ANCHORAGE, Alaska (KTUU) – One of Kodiak’s biggest attractions this time of year is the Kodiak Crab Festival, which serves to kick off the island’s summer. With five days of festivities leading up to Memorial Day, this year’s theme is “Kodiak Gathering for 65 Years.”
“It’s the culmination of the end of school and the start of summer, and our fishing fleet for salmon fishing and the end of crab season as well,” said festival manager Jenna Lowmaster.
This year there are games, races, competitions, dozens of vendors – and it all started to celebrate the end of the crab season, hence the name.
It’s been a staple of Kodiak’s calendar since 1958, only then called the Crab Festival, which began as a small celebration of a large emerging industry.
“This was a way for Kodiak to help promote the crabbing industry to people outside of Kodiak and Alaska as a whole and really give the rest of the world a wider experience of what crabbing is all about,” Lowmaster said.
But eventually the king crab industry in Kodiak declined and other crab fisheries grew, so the “king” was dropped from the name and became the Kodiak Crab Festival it is today.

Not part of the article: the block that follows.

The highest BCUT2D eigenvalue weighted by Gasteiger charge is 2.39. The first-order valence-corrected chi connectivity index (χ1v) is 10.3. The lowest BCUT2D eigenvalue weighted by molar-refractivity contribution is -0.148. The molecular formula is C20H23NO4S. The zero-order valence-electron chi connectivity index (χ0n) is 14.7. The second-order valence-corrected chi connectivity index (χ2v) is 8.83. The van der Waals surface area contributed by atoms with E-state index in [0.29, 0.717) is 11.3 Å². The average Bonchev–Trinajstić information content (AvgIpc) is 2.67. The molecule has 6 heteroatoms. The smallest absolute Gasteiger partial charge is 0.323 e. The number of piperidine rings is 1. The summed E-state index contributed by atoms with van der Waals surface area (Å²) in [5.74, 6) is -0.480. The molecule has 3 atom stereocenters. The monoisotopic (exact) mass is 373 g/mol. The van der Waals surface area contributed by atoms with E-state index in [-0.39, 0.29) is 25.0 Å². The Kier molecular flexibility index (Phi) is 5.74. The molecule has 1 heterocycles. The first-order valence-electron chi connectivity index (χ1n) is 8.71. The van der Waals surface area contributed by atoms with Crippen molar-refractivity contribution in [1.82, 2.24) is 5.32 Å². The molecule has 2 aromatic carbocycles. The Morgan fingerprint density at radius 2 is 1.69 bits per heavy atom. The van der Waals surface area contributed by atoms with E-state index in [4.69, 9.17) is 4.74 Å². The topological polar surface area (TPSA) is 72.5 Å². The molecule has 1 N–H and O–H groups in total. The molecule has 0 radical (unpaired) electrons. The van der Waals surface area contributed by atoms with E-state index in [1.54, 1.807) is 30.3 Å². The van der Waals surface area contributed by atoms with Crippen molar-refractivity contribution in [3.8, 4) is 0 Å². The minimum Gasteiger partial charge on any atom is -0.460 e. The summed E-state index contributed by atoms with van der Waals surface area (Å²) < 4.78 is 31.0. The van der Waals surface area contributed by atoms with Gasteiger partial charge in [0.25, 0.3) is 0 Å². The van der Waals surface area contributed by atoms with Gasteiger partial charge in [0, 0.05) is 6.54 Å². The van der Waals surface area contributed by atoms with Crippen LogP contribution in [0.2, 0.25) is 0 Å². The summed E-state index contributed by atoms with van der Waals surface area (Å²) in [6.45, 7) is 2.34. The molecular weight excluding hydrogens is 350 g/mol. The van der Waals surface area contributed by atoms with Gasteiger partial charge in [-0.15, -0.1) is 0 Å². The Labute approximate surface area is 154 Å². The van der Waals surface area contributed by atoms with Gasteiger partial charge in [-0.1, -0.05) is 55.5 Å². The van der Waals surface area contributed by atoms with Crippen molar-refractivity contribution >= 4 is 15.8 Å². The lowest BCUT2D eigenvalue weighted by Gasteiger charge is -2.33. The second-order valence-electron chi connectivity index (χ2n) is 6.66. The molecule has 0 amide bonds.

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“We have several crab vendors this year, and we always have some kind of crab. “Unfortunately, we don’t have as many crabs as we have in previous years, but it’s more about the offerings that the fishing industry brings to the community and the offerings that the ocean provides to the Kodiak community as a whole,” Lowmaster said. .
There are a few new faces on the market this year – but it’s been quite a journey to get here. Ben Butcher, owner of Expedition BBQ, says the trip was well worth it.
“The ferry ride was a bit noisy, between 2 and 4 a.m. it was really rough,” Bacher said. “I was glad they went into the bay to protect us from the waves.” It’s such a unique thing that you could throw it on a ferry and sail to the middle of an island in Alaska and have a barbecue. It’s pretty unique.”
And while there are no rides this year, there are still fun activities for everyone to enjoy.
“Kodiak has a very strong sense of community, of coming out and supporting everyone, and it’s a great time to come out, have a good time, go out and enjoy the parade rain or shine,” Lowmaster said. “Honestly, this is my third or fourth crab festival, and people come out when it’s raining sideways, no matter what. So everybody comes out, you put on your rain gear, and it’s a good time.”
Thursday marks the first day of the festival, but there are plenty of fun activities over the next few days, including traditional Alutiiq dance performances, a fishermen’s memorial, the popular survival suit race and, of course, the grand parade on Saturday.
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